New Brunswick

Bat-box owners wanted: Researchers launch 3-year survey to study health of bat populations

If you have a bat box or two on your property, or are thinking of installing one, a group of researchers would like to get a little help from you.

Researchers also hope to learn why bats choose one bat box over another to have pups

A maternity colony of little brown bats huddles in a bat box found in the Maritimes. (Jordi Segers)

If you have a bat box or two on your property, or are thinking of installing one, a group of researchers would like to get a little help from you.

Canada's bat populations have been in decline for years, and researchers believe the lack of good places to roost in summer may be at least part of the problem.

Female bats seek out warm places each summer to pup, typically large old trees with hollows, attics and barn lofts.

They like it hot and humid, but those places are harder to find these days. Decades of commercial logging and urban sprawl has led to a dramatic decline in the number of large trees.

The attics of modern homes are hard for the bats to get into.  And, there are fewer old barns in rural areas.

So bat boxes have often been touted as a possible solution.

Bat researcher Karen Vanderwolf is part of a study to survey bat boxes across Canada to try to learn more about their effectiveness. (Karen Vanderwolf/Canadian Wildlife Federation)

They have the added benefit of keeping bats out of the attics of older homes, and can introduce an effective insect eater to your backyard.

But Karen Vanderwolf, a bat researcher at Trent University in Ontario, says little is really known about the effectiveness of bat boxes.

She's part of a three-year study to try to change that.

Partnered with the Canadian Wildlife Federation and the Wildlife Conservation Society, Vanderwolf is looking for citizen scientists from across Canada to provide that information.

"If they already have or are putting one up, we want to know if they have bats in them," she said.

The process is pretty simple. Between May and October, Vanderwolf is hoping bat-box owners could do something called an "emergence survey" at least four times through the summer.

"Just before dusk, take a lawn chair out to where you can see your bat box," she said.

This little brown bat was caught in New Brunswick in June 2019, when researchers did a survey of maternity colonies. Her pup is clinging to her abdomen. Finding healthy mothers and pups in the province is encouraging for a species almost wiped out by white nose syndrome. (Karen Vanderwolf/Trent University)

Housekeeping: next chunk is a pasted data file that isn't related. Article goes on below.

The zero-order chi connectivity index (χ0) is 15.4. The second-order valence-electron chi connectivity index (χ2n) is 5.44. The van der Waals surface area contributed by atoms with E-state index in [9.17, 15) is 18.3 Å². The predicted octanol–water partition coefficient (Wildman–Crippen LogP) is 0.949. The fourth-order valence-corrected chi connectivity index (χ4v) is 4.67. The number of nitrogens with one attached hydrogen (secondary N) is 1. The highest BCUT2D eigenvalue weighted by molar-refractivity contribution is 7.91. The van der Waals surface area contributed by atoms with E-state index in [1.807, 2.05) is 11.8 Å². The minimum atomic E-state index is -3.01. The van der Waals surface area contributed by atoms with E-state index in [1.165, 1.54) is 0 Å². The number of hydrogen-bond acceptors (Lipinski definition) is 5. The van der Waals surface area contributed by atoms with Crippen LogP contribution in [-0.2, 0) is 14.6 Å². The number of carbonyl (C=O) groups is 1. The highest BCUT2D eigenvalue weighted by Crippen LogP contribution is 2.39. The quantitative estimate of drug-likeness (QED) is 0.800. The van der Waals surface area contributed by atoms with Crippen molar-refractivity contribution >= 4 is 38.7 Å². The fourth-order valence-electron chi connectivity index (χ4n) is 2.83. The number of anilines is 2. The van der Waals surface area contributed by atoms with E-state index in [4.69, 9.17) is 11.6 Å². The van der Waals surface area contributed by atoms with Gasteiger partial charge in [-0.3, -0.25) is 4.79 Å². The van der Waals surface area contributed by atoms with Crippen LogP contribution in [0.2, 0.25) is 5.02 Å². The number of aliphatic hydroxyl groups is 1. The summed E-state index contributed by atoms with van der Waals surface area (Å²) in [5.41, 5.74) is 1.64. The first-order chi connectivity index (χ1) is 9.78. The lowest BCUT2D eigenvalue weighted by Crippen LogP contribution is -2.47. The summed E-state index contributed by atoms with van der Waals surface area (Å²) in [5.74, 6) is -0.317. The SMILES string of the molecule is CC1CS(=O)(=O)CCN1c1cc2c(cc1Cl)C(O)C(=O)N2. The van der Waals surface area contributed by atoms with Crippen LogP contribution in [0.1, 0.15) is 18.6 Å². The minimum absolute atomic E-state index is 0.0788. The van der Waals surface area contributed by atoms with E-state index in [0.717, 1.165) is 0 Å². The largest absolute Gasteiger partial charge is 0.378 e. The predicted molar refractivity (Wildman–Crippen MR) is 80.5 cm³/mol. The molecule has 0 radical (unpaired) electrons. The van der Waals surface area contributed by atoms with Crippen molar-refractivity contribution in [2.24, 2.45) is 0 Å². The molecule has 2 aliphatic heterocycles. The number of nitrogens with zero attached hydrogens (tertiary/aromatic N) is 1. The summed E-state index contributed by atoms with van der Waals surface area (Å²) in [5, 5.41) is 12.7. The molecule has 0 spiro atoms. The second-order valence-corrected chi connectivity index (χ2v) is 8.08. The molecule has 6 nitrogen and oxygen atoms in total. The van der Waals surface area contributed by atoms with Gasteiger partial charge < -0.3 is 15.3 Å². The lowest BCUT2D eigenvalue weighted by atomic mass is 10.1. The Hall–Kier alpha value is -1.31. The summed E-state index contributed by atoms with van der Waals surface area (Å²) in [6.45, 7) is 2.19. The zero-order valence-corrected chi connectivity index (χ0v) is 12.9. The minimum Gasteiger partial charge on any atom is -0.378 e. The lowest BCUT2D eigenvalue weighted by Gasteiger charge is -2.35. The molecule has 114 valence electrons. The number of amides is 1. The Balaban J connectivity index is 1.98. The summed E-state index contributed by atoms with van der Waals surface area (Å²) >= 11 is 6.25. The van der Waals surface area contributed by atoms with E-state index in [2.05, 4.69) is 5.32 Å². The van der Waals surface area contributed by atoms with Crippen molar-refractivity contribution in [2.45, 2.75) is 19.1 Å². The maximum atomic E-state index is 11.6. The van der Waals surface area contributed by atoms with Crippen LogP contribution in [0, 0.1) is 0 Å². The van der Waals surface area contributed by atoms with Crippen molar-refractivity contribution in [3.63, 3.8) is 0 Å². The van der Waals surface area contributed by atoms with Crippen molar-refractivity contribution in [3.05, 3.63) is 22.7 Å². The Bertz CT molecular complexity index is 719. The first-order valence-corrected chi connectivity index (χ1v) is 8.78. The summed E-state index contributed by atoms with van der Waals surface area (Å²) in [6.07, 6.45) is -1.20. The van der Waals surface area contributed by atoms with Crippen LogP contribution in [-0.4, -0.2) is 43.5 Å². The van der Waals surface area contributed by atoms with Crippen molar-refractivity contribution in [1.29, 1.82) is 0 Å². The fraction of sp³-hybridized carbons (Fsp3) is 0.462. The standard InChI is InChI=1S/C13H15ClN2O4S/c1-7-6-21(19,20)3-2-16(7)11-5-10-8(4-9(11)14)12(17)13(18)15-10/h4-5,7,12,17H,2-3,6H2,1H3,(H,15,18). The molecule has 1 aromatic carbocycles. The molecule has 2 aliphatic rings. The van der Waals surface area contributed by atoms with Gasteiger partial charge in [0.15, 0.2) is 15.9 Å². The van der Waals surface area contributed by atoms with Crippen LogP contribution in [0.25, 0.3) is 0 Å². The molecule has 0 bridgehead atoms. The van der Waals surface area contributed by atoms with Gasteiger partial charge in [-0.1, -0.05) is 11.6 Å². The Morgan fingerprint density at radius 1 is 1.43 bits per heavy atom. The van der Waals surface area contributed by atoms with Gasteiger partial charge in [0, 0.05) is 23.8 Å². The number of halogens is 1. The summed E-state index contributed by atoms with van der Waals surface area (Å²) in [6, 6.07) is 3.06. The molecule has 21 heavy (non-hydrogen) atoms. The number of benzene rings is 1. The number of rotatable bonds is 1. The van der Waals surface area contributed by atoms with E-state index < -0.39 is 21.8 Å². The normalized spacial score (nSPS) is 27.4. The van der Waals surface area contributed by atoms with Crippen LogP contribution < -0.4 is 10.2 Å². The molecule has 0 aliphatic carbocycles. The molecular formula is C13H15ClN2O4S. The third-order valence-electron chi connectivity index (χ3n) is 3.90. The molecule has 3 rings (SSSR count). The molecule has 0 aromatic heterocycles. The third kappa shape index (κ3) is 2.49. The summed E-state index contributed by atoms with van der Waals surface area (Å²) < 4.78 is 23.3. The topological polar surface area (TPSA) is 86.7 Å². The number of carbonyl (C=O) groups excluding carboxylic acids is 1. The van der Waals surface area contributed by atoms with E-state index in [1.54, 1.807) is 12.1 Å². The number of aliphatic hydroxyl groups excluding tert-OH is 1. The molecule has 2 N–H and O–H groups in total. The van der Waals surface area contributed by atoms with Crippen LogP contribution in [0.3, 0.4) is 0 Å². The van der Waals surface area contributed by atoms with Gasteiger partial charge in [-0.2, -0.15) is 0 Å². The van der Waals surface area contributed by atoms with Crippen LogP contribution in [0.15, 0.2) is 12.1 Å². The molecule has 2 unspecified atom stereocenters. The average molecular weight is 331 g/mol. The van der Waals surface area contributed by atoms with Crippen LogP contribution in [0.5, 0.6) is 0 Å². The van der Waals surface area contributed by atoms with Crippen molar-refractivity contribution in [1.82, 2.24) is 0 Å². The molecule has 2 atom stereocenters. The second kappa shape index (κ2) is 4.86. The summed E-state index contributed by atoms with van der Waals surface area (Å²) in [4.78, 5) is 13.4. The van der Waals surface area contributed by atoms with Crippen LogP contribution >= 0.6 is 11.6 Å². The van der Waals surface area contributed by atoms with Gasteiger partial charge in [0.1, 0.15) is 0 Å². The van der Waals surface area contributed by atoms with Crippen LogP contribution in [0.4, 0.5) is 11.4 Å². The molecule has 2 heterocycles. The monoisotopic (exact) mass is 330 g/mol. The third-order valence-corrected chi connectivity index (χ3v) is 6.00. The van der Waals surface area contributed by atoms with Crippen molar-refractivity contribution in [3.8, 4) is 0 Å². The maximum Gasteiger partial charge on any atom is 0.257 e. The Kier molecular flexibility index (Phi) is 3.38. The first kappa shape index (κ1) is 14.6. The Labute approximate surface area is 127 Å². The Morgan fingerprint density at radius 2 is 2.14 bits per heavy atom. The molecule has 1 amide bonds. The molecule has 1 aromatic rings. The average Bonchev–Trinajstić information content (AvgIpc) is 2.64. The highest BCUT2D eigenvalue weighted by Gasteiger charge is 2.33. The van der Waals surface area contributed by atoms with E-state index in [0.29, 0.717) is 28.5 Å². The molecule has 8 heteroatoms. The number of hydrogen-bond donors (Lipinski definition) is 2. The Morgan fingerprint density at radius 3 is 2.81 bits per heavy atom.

All you do then is wait to see if any bats emerge, and keep as close a count as possible.

If nothing emerges, that's important information too, Vanderwolf said.

If it seems this will take up more time than you're willing to give, Vanderwolf said even a daytime visit to the box to shine a flashlight up into it can at least confirm if there are bats inside.

She's hoping if enough people take part in the survey, the researchers will get an idea of what makes a bat box appealing to a maternity colony.

What we do know is female bats like temperatures between 25 C and 35 C to raise pups, and Vanderwolf said it seems larger boxes with multiple chambers are preferred to small, single chamber boxes.

There have been some reports of bat boxes getting too hot, sometimes reaching as high as 50 C inside, leading to the death of pups. 

A bat box on the side of a home in New Brunswick. (Karen Vanderwolf/submitted)

Some of the people participating in the survey could be asked to place a micro-climate logger inside, which will measure temperature and humidity levels every hour.

Vanderwolf hopes to discover why some boxes get too hot. She said it may have something to do with placement, or the construction of the box, or a combination of factors.

"It's kind of shocking how little information we have here in Canada about bat boxes,"  she said.

Vanderwolf said they are somewhat controversial in the scientific community, but her personal opinion is that bat boxes can be a useful conservation tool when used appropriately.

And that's especially important, given the state of bat populations.

This bat has White Nose Syndrome, a fungal infection that has killed millions of bats across North America. (U.S. Fish and Wildlife Service)

Here in New Brunswick, some species have been almost wiped out by a fungal infection known as white nose syndrome, which appeared in the province a decade ago. 

So the third part of the bat-box study will seek to find out which species are using them.

People who take part in the survey will be asked to gather bat guano samples using kits sent by mail.

Researchers can identify species from the genetic material extracted from the samples.

It could give scientists an idea of the health of specific bat populations.

COVID-19 pandemic delays research

Vanderwolf said, anecdotally, bats seem to have made a bit of a comeback in the province.

"This past summer, I got lots of emails from New Brunswick about bat sightings," she said, something that had been unusual in previous years.

But scientists won't know more until they are able to do another hibernation survey in caves where bats are known to spend the winter.

Vanderwolf said one was supposed to be done in New Brunswick last year, the first since 2015, but the COVID-19 pandemic put a stop to the field work.

Researchers aren't sure when that survey can be completed. One concern is, given COVID-19 is believed to have evolved in bats, whether North American bats can catch the virus from humans.

Vanderwolf said that possibility has been  ruled out in the big brown bat species, but it's still unknown in other species. 

If you want to take part in the bat-box survey, there is a short application you can fill out.


Steven Webb


Steven Webb is a producer for CBC based in Saint John.


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